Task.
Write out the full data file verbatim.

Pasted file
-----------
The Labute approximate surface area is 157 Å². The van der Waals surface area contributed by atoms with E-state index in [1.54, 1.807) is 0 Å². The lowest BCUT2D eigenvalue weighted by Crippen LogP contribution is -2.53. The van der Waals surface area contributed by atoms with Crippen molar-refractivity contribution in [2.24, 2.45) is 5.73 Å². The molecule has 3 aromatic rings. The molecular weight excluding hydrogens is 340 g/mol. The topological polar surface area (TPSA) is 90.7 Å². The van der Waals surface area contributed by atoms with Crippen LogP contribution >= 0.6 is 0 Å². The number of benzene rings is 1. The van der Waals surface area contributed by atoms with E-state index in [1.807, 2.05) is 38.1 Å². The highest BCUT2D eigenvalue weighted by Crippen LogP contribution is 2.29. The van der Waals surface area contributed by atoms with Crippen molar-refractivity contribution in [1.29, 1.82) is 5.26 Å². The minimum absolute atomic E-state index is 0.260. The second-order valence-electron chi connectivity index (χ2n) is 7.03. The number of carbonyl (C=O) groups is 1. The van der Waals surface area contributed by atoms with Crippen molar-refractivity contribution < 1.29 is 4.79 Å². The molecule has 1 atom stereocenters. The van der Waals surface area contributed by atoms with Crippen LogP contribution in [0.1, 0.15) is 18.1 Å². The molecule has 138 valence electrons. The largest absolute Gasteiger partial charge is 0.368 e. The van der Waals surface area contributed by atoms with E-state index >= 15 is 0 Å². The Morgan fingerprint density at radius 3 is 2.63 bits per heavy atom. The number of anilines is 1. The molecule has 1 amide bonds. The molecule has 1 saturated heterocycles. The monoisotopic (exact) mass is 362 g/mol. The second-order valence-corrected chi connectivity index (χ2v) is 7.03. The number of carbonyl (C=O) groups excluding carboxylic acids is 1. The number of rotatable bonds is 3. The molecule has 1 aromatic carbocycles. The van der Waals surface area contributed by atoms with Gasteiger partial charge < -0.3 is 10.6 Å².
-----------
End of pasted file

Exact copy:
The Labute approximate surface area is 157 Å². The van der Waals surface area contributed by atoms with E-state index in [1.54, 1.807) is 0 Å². The lowest BCUT2D eigenvalue weighted by Crippen LogP contribution is -2.53. The van der Waals surface area contributed by atoms with Crippen molar-refractivity contribution in [2.24, 2.45) is 5.73 Å². The molecule has 3 aromatic rings. The molecular weight excluding hydrogens is 340 g/mol. The topological polar surface area (TPSA) is 90.7 Å². The van der Waals surface area contributed by atoms with Crippen LogP contribution >= 0.6 is 0 Å². The number of benzene rings is 1. The van der Waals surface area contributed by atoms with E-state index in [1.807, 2.05) is 38.1 Å². The highest BCUT2D eigenvalue weighted by Crippen LogP contribution is 2.29. The van der Waals surface area contributed by atoms with Crippen molar-refractivity contribution in [1.29, 1.82) is 5.26 Å². The minimum absolute atomic E-state index is 0.260. The second-order valence-electron chi connectivity index (χ2n) is 7.03. The number of carbonyl (C=O) groups is 1. The van der Waals surface area contributed by atoms with Crippen molar-refractivity contribution < 1.29 is 4.79 Å². The molecule has 1 atom stereocenters. The van der Waals surface area contributed by atoms with Crippen LogP contribution in [0.1, 0.15) is 18.1 Å². The molecule has 138 valence electrons. The largest absolute Gasteiger partial charge is 0.368 e. The van der Waals surface area contributed by atoms with E-state index >= 15 is 0 Å². The Morgan fingerprint density at radius 3 is 2.63 bits per heavy atom. The number of anilines is 1. The molecule has 1 amide bonds. The molecule has 1 saturated heterocycles. The monoisotopic (exact) mass is 362 g/mol. The second-order valence-corrected chi connectivity index (χ2v) is 7.03. The number of carbonyl (C=O) groups excluding carboxylic acids is 1. The number of rotatable bonds is 3. The molecule has 1 aromatic carbocycles. The van der Waals surface area contributed by atoms with Gasteiger partial charge < -0.3 is 10.6 Å².